Oswego State supportive of LGBT community on campus

Suicides by several gay youth across the country over the last couple of months have brought a heightened awareness to the lesbian, gay, bisexual and transgender (LGBT) community, including the one at Oswego State. Compared to the horrific circumstances reported from across the country, Oswego State is considered a welcoming and accepting campus for those who are gay, lesbian, bisexual or transgender.

One organization promoting this kind of environment is Pride Alliance, who, according to their Constitution, provides "emotional, educational, social and cultural support for the gay, lesbian, bisexual, transgendered, inter-sexed questioning and ally college students and surrounding community." The organization is known for sponsoring several events on campus including the annual Drag Ball and Equality Banquet in addition to bringing various speakers.

Katy Van Houtte, president of Pride Alliance, said that beyond the sponsored events, the organization is a channel for students who have experienced bullying and unfairness to get in touch with the proper authorities.

"We take these things very seriously and know who we can consult to get some results." Van Houtte said. "We are very closely tied to Judicial Affairs and to faculty who know how to pull strings, so we’re not afraid to do some fighting."

Despite a small number of students attending meetings (around 12 to 25 members attend each weekly meeting), Van Houtte knows there is strong support for the LGBT community as evident by the response to the annual National Coming Day. For this year’s event, the Pride Alliance ordered over 2,300 shirts (with either the phrase "Out and Proud," or "I Support Equality," printed on them) and handed out all of them.

In response to the suicides across the country, Pride Alliance supported the wear purple Spirit Day on Oct. 20 and talked about it in their meetings. In addition, this prompted the organization to start Safe Space Workshop, a "seminar for the teaching and training of faculty and staff to provide safe environments for LGBT students," according to Van Houtte. She also plans on Pride Alliance doing presentations across campus on topics, including stereotyping and hurtful terminology.

Some faculty members also feel that Oswego State is welcoming to LGBT individuals, including Jane Winslow, an assistant professor in broadcast and communication studies, said she would not have come to Oswego State if it was not accepting.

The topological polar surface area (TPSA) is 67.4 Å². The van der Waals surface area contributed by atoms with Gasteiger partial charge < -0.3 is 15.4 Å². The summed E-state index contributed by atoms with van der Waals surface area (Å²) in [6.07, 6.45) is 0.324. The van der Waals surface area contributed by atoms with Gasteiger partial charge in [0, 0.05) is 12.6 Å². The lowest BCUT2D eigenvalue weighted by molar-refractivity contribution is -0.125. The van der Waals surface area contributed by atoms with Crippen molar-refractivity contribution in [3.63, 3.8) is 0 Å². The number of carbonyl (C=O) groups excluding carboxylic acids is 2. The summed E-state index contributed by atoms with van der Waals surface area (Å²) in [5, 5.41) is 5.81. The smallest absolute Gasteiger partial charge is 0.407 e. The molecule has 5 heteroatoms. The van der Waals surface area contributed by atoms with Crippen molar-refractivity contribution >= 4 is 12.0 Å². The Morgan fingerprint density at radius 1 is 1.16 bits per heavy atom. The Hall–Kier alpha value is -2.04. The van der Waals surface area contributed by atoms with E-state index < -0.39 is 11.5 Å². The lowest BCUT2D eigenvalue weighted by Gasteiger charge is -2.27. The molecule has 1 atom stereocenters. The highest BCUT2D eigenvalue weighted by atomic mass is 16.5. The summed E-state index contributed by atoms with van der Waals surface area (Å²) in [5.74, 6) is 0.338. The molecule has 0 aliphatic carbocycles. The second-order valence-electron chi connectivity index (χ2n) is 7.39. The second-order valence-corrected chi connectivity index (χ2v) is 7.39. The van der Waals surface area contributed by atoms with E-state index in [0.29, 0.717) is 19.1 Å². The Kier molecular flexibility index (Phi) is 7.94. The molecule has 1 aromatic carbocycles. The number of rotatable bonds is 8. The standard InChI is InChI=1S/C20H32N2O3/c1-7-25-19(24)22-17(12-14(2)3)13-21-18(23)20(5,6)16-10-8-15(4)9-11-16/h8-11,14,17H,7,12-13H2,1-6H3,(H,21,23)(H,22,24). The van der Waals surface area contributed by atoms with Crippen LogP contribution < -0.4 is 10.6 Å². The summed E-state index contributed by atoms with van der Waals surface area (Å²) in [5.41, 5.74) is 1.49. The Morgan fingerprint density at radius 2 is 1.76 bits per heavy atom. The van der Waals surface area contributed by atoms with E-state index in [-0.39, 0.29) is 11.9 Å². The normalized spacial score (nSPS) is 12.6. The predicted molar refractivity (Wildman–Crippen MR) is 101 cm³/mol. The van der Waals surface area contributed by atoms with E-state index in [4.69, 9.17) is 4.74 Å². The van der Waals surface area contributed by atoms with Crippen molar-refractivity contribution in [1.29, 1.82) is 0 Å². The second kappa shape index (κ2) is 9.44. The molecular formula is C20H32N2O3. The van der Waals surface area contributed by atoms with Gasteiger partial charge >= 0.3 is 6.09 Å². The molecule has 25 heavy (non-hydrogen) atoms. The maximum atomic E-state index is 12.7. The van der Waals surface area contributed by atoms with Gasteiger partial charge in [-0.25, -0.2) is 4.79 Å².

"I never felt the need personally to be anything but open when I applied for this job," including asking about partner benefits during the interview process.

With the exception of one incident at a former institution, Winslow has not experienced any issues with students because she is a lesbian.

"I’m really lucky because I have good relationships with both straight and gay/lesbian students and the cool thing is I think they all feel comfortable," Winslow said.

"I’ve had more trouble with authority issues being a woman," Winslow added. "I find it more of a gender issue honestly than a gay/lesbian issue."

Despite not experiencing any issues directly while at Oswego State, Van Houtte knows of others who have been harassed for being LGBT. Her acquaintances were "kicked out of a dorm room suite because the other suite mates felt uncomfortable living with a lesbian," and have dealt with homophobic remarks while working at an on-campus job. In addition, she has heard various homophobic verbal slurs thrown around and seen anti-gay graffiti in residence halls.

Winslow believes that Oswego State has done a good job of keeping on top of incidents and has been pro-active with potential problems.

Although the campus community has been generally tolerant and accepting to LGBT students, it is not necessarily the case for the greater Oswego community. Bill Martin believes that Oswego County is not a tolerant community because of its conservative nature. As a result, he started an Oswego Chapter of Parents, Families and Friends of Lesbians and Gays (PFLAG) in 2004. PFLAG is a national organization with headquarters in Washington, D.C., that provides support, educational and advocacy services to the community that started in 1972.

"There are people, no matter where one lives, who are tolerant and maybe even accepting and supportive but in a conservative area like this, there are probably many more people who are intolerant rather than tolerant," Martin said.

Part of Martin’s reasoning is because he deals with all different types of harassment issues, ranging from minor to major incidents in Oswego County, and has provided "supportive services where requested to people who are connected with victims or may in fact have been the victim."

Martin stresses that PFLAG is not secretive but instead is committed and prepared to protect the LGBT community, including the students and faculty of the college. This includes a strong emphasis on confidentiality. There is a support group once a month and there are individuals who will go through the entire meeting without saying their name.

"Things are getting better, but there is much more homophobia out there than you think," Martin said.

The key to a more tolerant community is education, since, as Martin puts it, "human beings tend to be cautious and fearful of things we don’t know or don’t know well enough."

Yet beyond that, another key point is being pro-active in supporting those who are LGBT, as Winslow puts it, "so that they feel safe staying out, being out and being a full member of the community."

Winslow continued, "It not only helps gay, lesbian, bisexual and transgender youth, or people, it also helps the straight world as well because the more the straight world sees who we are and that we are actually no different… the more people can see that the better our community and our world is, the more understanding our world is."

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